| October 18, 2013
The Mega Clean Up effort is scheduled for Saturday, October 26. The event will begin at approximately 8 a.m. as volunteers on foot and on a flotilla of kayaks and small boats will launch from nine pre-determined points surrounding the lagoons.
The Mega Limpieza II follows an earlier clean-up effort in March of this year. In that clean up, close to 500 volunteers collected more than 30,000 pounds of garbage in less than four hours.
"The March clean up turned out to be just the beginning," said Israel Umpierre, collaborator of the movement Mega Limpieza I & II, and founder of the Facebook group Pesca, Playa y Ambiente. "There is so much more left to do. Our objective is to create conscience, among citizens and government, about the importance of protecting this unique resource for present a future generations. We are extremely happy to welcome Dr. Harvey to Puerto Rico for this second Mega Limpieza."
Reckless and illegal dumping of trash, according to event organizers, threatens to compromise the health of what many regard as one of the most abundant estuary systems in the Caribbean and Western Hemisphere, and one of the best tarpon recreational fishing grounds.
Litter and trash in the lagoons and streams feeding the estuary have accumulated in the estuary's mangrove-lined shores, which act as a natural filter. Beyond creating an unsightly scene, the trash threatens the water quality and creates safety hazards.
A groundswell community response in March to this mess helped launch the social networking site "Pesca, Playa y Ambiente," which has now evolved into a non-profit organization committed to clean-ups in San Juan and throughout Puerto Rico. Members joined forces and have reached out to individuals, fishing and environmental organizations and the government agencies Sports and Recreation Depatment (SRD), Department of Natural and Environmental Resources (DNAR), the Environmental Quality Board and Solid Waste Authority (SWA) and the Department of Education.
"This is a man-made problem with hopefully man-made solutions," said Dr. Harvey, who has worked tirelessly around the world to initiate studies and resulting conservation measures to provide for sustainable fisheries and healthy oceans. "I am pleased to attend the Mega Limpieza II and lend our foundation's support to this important effort."
On Saturday, volunteers, comprised of both private citizens and government agencies, will spread over eight different points, including two areas at Torrecillas Lagoon, three locations at San Jose Lagoon, Managua (a small lake near Torecilla), Suarez Canal, Dones Park, Areas of Piñones and below the Cangrejos bridge where a group of scuba divers will be diving to remove both trash and lionfish, a non-native species that feeds heavily on juvenile species of sportfish.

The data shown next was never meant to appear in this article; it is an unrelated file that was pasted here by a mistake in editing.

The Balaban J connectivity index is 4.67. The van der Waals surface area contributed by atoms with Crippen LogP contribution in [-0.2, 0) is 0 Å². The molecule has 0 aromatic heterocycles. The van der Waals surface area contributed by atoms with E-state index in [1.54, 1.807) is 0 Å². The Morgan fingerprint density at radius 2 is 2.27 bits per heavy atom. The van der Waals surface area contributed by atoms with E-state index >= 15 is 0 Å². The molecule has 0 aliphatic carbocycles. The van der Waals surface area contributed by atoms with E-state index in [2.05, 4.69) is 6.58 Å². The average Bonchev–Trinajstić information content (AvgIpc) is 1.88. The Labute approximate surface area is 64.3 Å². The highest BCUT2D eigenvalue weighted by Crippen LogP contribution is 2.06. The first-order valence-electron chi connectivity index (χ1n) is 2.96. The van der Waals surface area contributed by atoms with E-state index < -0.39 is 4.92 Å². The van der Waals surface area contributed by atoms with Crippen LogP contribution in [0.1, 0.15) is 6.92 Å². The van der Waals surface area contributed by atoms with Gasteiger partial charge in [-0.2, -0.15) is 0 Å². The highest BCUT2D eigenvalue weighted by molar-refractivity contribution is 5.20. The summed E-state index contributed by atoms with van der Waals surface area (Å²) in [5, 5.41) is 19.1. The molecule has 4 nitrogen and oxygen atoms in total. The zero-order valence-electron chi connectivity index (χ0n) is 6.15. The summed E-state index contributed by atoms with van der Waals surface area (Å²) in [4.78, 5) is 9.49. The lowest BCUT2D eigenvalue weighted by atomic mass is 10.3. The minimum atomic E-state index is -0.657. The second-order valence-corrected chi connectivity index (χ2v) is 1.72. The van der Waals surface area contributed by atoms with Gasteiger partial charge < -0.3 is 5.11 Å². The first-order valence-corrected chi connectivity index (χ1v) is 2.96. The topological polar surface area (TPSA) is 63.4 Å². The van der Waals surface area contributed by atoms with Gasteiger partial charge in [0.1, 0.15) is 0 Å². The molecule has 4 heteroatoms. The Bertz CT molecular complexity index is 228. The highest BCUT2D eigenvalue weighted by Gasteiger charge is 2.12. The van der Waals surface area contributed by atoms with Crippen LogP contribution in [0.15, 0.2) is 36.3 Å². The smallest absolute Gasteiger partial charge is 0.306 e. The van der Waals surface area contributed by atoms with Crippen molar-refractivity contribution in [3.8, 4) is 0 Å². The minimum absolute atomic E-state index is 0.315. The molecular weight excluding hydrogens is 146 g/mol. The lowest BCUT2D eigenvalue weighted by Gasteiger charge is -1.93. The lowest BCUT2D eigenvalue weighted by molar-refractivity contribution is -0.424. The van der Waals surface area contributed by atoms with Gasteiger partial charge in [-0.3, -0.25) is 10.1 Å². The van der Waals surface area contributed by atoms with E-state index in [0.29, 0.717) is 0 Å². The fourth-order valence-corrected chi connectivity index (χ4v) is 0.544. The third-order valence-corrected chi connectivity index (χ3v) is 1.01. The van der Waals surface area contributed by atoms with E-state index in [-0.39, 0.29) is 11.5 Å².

The clean-up will run from 8 a.m. to 12:00 p.m. A luncheon and educational activities will be taking place at the facilities of Cangrejo's Yatch Club from 12:00 p.m. to 4:30 p.m., including demonstrations of how to properly handle and cook lionfish and interactive games for children.
About Guy Harvey
Guy Harvey is a marine wildlife artist and conservationist who earned a Ph.D. in Fisheries Biology. His depictions of marine life, especially of sportfish such as marlin, are very popular with sport fishermen and have been reproduced in prints, posters, t-shirts, jewelry, clothing, and other consumer items. Harvey is also a very vocal and active advocate for marine conservation, having established the Guy Harvey Research Institute at Nova Southeastern University of Fort Lauderdale, Florida as well as the Guy Harvey Ocean Foundation, an organization that funds marine conservation research and educational initiatives.
About Guy Harvey Ocean Foundation
The Guy Harvey Ocean Foundation is a leader in international efforts to protect our oceans and marine environments. The GHOF advocates for sustainable fishing practices, funds inspired scientific research and supports innovative educational programs. Our principle objective is to help ensure that future generations will enjoy and benefit from a naturally balanced ocean ecosystem where fish and other marine wildlife flourish. GHOF has led or assisted include the establishment of a shark sanctuary in Bahamian federal waters, the addition of five species of sharks to Florida's protected list and the enactment of the U.S. Billfish Conservation Act. In the fall of 2012, the GHOF led a petition drive in support of the National Conservation Law in the Cayman Islands. The GHOF also assisted the launch of the first catch-and-release fishing tournament in Venezuela.
About Pesca, Playa y Ambiente, Inc.
Pesca, Playa y Ambiente (PPA) is a non-profit organization dedicated to the conservation of marine resources through education and field activities. PPA's goal is to carry out at least two annual massive cleanup activities around the island, to establish effective links with foundations with similar objectives in Puerto Rico, the Caribbean and the United States, as well as with citizens and entities of government and venture into conservation projects which at the moment are in preliminary stages.